NFC: As a guitar tech, wasn't it frustrating for you that Kurt would often smash his guitars on stage?
I know a lot of the guitars he smashed were expendable but still, it must be tough seeing something you are so
passionate about being demolished.
EB: To be honest, being a fix it person, it looked like way too much fun from my perspective. As well,
most of the stuff he would tear into, were assembly line things that you have to ask yourself how much they
really mattered considering the impact of the performance. Sometimes the destruction set, like the one Argentina,
could be really incredible and also get outright bizarre at times.
NFC: I assume you have listened to the unreleased song "You Know You're Right", recorded in late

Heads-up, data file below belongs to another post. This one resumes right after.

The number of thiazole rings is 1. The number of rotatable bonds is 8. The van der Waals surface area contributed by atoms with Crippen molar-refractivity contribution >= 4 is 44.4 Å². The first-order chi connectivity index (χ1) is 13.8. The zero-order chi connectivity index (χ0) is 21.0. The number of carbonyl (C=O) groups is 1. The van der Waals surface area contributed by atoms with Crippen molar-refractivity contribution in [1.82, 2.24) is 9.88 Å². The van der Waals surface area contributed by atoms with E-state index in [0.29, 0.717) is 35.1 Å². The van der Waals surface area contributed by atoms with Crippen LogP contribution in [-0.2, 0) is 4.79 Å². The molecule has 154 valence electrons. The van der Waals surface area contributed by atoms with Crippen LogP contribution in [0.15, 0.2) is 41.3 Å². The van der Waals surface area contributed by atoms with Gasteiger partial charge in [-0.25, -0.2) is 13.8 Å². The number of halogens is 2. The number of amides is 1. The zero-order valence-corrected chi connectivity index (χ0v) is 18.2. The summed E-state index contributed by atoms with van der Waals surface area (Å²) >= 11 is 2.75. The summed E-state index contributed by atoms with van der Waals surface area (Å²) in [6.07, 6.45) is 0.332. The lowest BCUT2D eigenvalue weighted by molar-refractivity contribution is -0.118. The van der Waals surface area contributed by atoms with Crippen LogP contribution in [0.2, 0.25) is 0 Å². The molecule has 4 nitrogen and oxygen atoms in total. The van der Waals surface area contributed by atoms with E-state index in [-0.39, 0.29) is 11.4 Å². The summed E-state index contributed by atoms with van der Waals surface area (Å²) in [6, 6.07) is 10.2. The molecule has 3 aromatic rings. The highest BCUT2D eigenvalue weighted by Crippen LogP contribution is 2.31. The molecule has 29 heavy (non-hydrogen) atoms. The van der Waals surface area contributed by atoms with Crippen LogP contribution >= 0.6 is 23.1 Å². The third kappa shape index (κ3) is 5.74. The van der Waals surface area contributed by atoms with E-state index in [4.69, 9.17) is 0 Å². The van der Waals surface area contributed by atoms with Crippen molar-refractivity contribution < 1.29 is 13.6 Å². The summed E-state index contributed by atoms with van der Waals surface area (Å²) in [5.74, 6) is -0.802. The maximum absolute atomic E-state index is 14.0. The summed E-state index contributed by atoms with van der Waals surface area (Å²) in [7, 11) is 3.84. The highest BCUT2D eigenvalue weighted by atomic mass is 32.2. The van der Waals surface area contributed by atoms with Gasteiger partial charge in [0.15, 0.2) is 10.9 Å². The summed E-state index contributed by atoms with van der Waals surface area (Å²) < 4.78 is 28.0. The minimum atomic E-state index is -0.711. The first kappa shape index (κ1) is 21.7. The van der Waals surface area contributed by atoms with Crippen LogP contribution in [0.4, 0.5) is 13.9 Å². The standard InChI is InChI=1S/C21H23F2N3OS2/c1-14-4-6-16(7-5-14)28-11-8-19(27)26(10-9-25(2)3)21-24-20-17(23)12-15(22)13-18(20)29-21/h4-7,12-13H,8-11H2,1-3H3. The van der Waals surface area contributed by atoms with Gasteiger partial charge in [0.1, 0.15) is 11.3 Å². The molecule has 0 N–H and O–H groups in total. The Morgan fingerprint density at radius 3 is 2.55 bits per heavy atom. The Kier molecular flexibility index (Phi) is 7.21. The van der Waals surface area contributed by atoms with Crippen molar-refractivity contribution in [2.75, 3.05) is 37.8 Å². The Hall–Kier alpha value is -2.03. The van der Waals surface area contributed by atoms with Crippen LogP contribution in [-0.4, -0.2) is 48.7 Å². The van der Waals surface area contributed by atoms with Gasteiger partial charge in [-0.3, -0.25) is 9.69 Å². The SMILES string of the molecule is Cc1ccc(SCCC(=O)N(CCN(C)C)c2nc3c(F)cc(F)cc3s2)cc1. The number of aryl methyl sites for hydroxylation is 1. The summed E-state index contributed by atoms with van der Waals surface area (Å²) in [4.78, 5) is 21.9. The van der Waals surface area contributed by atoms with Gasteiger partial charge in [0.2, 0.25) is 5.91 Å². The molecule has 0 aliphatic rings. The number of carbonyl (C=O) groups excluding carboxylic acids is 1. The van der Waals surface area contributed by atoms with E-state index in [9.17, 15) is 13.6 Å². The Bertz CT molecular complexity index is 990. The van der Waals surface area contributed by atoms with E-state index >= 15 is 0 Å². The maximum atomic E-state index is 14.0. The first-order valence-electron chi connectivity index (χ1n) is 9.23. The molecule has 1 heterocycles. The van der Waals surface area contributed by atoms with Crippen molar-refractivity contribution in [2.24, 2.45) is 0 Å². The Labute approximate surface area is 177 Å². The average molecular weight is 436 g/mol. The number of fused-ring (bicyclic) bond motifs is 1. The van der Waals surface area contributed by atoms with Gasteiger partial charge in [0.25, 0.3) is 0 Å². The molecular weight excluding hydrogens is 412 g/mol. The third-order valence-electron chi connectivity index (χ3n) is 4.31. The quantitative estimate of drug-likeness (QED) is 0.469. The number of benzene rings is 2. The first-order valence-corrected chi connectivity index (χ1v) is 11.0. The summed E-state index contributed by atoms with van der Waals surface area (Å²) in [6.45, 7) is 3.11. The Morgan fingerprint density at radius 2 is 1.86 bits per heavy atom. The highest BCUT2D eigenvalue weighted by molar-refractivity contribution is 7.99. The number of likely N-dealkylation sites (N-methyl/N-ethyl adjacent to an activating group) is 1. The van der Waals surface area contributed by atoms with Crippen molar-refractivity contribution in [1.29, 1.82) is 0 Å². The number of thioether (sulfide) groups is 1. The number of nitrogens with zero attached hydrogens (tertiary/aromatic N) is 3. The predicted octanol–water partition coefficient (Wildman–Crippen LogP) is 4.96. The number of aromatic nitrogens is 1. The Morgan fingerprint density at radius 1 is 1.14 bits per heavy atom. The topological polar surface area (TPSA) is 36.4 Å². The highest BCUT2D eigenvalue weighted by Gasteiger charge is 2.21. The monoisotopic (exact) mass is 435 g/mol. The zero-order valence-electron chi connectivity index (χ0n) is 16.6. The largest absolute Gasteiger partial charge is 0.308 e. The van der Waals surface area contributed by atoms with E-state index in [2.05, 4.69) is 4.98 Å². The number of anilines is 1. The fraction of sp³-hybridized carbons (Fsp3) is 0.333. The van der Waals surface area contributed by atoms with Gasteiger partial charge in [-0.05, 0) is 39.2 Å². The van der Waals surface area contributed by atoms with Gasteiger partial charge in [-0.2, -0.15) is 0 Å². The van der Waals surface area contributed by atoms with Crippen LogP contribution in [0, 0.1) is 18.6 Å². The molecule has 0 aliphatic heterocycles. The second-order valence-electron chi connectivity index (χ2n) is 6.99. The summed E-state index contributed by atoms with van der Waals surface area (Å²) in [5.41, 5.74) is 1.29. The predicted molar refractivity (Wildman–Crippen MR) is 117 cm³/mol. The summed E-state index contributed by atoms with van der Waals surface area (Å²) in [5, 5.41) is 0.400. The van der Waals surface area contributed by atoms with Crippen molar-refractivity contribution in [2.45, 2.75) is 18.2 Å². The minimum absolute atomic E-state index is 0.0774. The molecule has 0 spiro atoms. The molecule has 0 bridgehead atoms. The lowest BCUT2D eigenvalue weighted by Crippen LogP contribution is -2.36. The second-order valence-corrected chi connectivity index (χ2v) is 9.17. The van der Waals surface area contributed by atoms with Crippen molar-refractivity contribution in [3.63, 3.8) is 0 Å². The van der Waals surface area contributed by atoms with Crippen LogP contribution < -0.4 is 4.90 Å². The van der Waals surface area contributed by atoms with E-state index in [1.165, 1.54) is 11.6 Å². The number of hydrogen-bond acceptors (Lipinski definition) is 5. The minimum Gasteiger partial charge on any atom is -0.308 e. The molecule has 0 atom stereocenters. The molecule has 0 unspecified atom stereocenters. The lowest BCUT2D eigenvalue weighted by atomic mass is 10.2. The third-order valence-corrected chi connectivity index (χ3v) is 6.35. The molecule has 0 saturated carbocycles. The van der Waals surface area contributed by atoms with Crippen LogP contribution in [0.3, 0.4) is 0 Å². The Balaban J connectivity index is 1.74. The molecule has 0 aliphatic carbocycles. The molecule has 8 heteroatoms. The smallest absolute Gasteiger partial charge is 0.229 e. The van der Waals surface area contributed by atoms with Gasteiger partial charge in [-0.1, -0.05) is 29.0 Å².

January 1994. What do you think about the song and, if you were present at the recording, what do you remember about it ?
EB: We spent two or three days at Bob Lang's studio including setting up for that recording. The first day
of recording, Kurt didn't show. Krist and Dave recorded several songs they had been working out, as well as Dave
and I playing on an odd track where he played drums while I played an old theramin device through an echoplex tape
The studio itself was an amazing place, as it was built into the ground below a house in a residential
neighborhood. Much more than a basement studio, this place went down very deep below the ground, and Bob Lang's
stories of how it came to be were equally, if not more bizarre. Kurt was very quiet and reserved during much of